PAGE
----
Review Blog

Jul 03 2014

The fairy who wouldn't fly by Pixie O'Harris

cover image

Retold by Bronwyn Davies. Ill. by Pixie O'Harris. NLA Publishing, 2014. ISBN 9780642278517.
(Age: 7+) Recommended. Fairies, Australian classics. The story of the fairy-who-wouldn't-fly is retold in this attractively published book from the National library of Australia for modern audiences. Many grandmothers will read this to younger children, and new parents will pick it up to marvel at the story written in 1945 by this well known Australian author and illustrator. Classes will have these stories revealed to them and those interested in classic Australian literature will be thrilled to see it reprinted. The illustrations have lost none of their immediacy. They are vivacious and marvellous, reflecting the Australian bush and its fairies with panache.
The fairy-who-wouldn't-fly is ejected from the woods by the fairy queen who needs fairies that work, not one who lies around all day in her leaf bed dreaming. She is sent to the Woodn't, where she must learn to fly. Here she meets frog-who-wouldn't-hop and kookaburra-who-wouldn't-laugh amongst others. When they find a lost child, the animals all learn the skills they were born with in an attempt to console the child and reunite him with his parents. All works out well, and the fairy is renamed Fairy Fleet-Wing when she is reunited with the other fairies.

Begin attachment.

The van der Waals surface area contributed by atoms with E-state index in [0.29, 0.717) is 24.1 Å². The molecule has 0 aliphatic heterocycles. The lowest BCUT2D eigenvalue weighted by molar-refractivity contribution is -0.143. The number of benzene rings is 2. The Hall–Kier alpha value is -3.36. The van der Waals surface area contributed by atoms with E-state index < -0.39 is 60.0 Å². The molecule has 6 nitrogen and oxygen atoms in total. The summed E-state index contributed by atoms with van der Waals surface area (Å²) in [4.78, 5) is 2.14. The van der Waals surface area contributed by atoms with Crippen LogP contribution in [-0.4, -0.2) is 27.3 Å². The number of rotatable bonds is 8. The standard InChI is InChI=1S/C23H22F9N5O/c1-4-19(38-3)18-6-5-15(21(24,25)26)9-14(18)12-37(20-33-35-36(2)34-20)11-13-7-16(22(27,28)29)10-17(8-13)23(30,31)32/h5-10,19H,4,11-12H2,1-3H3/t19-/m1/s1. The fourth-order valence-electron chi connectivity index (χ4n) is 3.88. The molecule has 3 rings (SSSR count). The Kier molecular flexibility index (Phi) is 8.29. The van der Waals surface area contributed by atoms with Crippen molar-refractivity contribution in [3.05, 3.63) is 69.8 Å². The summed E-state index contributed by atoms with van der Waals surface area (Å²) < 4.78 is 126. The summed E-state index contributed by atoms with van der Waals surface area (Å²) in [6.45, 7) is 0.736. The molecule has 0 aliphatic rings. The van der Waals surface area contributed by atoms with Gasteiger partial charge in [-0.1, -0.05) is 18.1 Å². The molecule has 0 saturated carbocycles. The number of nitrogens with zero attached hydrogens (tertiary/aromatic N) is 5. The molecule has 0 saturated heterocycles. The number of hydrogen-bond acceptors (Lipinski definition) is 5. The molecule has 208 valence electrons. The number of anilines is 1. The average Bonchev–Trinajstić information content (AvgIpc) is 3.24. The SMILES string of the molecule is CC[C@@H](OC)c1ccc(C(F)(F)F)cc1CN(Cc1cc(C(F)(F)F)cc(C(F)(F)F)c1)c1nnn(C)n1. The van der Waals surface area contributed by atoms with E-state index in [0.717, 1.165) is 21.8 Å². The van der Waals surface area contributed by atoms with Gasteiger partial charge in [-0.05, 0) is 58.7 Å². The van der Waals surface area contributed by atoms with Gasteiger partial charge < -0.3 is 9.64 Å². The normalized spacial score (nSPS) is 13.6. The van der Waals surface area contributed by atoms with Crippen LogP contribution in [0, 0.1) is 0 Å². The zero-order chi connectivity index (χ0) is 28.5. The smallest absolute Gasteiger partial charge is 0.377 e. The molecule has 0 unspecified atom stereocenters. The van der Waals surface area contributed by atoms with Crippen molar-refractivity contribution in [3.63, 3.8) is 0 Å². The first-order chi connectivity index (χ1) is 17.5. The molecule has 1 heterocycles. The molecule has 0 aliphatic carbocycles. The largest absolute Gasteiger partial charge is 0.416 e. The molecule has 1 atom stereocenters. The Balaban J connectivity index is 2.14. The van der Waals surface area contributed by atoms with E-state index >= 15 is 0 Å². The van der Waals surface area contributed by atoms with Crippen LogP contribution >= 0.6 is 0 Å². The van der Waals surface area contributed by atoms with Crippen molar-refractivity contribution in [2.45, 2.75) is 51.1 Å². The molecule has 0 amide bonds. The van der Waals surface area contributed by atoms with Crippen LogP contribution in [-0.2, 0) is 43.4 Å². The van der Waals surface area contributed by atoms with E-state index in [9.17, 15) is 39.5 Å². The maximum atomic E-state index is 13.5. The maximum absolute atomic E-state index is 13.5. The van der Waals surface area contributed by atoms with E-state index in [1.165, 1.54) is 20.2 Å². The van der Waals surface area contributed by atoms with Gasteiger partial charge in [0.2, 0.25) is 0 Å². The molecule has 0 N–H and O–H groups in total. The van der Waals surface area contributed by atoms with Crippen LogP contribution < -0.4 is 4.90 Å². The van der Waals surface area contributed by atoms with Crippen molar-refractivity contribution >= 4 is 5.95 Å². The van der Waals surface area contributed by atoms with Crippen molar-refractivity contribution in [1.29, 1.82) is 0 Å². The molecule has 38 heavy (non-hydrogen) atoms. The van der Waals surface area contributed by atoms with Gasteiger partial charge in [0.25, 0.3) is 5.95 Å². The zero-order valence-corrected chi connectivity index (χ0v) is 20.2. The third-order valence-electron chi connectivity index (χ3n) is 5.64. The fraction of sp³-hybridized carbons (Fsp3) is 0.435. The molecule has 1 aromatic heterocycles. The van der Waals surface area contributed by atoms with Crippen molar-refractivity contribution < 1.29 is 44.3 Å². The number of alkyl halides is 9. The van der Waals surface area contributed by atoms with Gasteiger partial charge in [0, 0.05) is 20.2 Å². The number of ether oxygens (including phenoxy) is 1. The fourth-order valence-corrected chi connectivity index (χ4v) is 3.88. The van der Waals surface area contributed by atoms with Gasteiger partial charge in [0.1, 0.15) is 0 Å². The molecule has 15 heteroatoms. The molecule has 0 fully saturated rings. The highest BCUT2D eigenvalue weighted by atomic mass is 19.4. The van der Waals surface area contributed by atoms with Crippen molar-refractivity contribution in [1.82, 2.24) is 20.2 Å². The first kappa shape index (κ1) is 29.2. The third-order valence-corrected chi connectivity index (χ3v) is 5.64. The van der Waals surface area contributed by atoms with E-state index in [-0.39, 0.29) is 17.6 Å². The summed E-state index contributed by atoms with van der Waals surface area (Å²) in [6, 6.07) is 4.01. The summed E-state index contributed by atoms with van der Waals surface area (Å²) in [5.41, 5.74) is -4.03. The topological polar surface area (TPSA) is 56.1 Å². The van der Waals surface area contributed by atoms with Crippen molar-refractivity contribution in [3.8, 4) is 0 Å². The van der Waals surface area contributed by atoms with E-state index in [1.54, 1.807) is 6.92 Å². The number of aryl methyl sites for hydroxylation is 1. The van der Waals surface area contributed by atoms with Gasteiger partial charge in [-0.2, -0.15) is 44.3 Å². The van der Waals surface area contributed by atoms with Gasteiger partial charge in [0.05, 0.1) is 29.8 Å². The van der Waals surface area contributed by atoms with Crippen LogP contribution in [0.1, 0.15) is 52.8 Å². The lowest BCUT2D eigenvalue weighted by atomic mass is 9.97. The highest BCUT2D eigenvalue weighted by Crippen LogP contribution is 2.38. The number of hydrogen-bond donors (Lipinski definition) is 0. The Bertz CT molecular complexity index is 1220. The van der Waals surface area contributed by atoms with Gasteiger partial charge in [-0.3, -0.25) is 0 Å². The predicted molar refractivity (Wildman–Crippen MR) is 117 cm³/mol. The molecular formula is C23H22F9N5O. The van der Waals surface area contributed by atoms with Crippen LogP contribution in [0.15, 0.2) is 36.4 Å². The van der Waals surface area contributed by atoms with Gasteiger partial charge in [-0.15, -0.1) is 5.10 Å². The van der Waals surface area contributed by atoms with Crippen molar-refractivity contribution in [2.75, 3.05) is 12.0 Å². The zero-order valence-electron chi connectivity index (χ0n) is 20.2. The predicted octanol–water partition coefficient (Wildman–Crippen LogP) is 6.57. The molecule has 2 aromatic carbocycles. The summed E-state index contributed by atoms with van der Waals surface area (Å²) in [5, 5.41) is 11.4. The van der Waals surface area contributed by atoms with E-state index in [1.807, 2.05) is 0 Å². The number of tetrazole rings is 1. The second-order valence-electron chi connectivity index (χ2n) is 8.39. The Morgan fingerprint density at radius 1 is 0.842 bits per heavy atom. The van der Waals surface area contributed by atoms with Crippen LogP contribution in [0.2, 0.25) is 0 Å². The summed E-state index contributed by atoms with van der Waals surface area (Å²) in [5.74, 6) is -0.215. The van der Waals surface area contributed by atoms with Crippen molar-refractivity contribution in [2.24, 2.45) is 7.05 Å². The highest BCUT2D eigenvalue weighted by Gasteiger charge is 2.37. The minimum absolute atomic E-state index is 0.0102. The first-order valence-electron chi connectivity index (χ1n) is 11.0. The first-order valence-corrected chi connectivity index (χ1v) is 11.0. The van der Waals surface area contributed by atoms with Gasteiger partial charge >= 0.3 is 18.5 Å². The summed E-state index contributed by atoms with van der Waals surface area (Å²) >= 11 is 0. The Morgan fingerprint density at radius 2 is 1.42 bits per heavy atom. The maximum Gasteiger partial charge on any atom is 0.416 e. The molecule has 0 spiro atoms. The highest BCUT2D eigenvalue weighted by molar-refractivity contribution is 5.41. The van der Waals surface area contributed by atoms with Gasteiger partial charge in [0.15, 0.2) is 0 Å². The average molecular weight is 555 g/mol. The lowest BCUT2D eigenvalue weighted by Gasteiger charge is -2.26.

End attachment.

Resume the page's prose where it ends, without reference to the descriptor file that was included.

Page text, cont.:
National Library of Australia has republished this with a new cover and has included many other illustrations from their collection. This one has been rewritten to give it more of a slant towards accepting challenges and difference, and flows along very well, although it seems odd to rewrite these stories to reflect more modern themes in children's books, so I will be intrigued about how it is received.
Fran Knight

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